Your Skin: Understanding Acne
By Bernard I. Raskin, M.D.
More than 80% of us at some point in our lives will be affected by acne. To better treat acne first we have to understand acne.
Acne is caused by infected oil glands. Normally the oil glands provide necessary moisture to the outer layer of the skin by covering the skin with a fine layer of oil called sebum, but when this oil becomes too thick and sticky, it cannot be efficiently discharged through the pores. When this occurs the sebum begins to accumulate under the skin at the base of the hair follicle where it hardens restricting the natural flow of oil. This hardened sebum is a great place for bacteria to accumulate causing an infection. The hardening of the sebum is often caused by normal hormone level variations as occurs in teenagers and with menstrual cycle changes.
Acne can appear in different forms and severity. Whiteheads are deeper and completely enclosed under the opening of the pore and the surrounding skin is not inflamed. There are also papules, which are small and inflamed but lack the "head" that characterizes whiteheads. Pustules are large red and inflamed bumps capped by a crown of whitish pus protruding from the opening of the pore. Blackheads usually result if the pores' opening is somewhat larger and is almost entirely confined to the pore itself without surrounding redness. Deep subsurface blockages can create cysts which are usually larger, more tender, and more difficult to treat than any other kind of acne.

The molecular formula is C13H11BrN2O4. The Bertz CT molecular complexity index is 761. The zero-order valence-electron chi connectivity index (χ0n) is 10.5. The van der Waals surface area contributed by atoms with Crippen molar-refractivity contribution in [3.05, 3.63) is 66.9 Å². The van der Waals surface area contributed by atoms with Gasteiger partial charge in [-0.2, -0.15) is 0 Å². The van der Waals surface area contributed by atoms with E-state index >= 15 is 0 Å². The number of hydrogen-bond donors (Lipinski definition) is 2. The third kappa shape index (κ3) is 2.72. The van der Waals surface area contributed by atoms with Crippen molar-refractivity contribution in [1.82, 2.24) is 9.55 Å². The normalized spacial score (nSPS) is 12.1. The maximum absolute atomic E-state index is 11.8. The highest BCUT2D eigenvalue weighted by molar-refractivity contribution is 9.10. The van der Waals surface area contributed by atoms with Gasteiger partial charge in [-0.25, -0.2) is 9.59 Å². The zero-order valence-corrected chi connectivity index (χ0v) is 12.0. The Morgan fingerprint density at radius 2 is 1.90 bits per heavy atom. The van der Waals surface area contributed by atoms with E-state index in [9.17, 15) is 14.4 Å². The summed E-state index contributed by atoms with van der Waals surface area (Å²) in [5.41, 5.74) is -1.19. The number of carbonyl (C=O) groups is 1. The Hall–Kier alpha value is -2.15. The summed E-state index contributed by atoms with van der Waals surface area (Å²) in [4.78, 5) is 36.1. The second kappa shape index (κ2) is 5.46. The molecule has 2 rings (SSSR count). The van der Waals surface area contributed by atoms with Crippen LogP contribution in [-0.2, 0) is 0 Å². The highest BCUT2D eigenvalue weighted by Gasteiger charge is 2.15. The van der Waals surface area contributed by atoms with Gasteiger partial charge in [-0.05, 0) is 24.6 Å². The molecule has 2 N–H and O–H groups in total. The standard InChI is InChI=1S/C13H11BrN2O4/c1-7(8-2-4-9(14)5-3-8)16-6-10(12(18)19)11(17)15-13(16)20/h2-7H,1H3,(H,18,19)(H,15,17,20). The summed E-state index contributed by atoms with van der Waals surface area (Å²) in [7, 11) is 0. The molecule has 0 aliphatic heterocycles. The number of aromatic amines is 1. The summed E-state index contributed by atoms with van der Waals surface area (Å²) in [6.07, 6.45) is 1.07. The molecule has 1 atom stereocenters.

Treatments for acne are determined by the severity or grade of the acne. Grade 1 is the mildest type of acne consisting of non-inflamed whiteheads and blackheads.
Grade 2 acne is the most common type of acne experienced by most teenagers. These outbreaks usually consist of whiteheads and blackheads as well as minimally inflamed papules and pustules.
Grade 3 acne is regarded as severe exhibiting not only whiteheads and blackheads but also deep, inflamed papules and pustules as well.
Grade 4 acne is the most severe form of outbreak and is technically known as cystic acne. It is characterized by deeply embedded cysts and large pustules.
New and exciting treatments for acne are being developed all the time, including a new prescription topical medication that is so effective many patients will no longer need to take oral medications.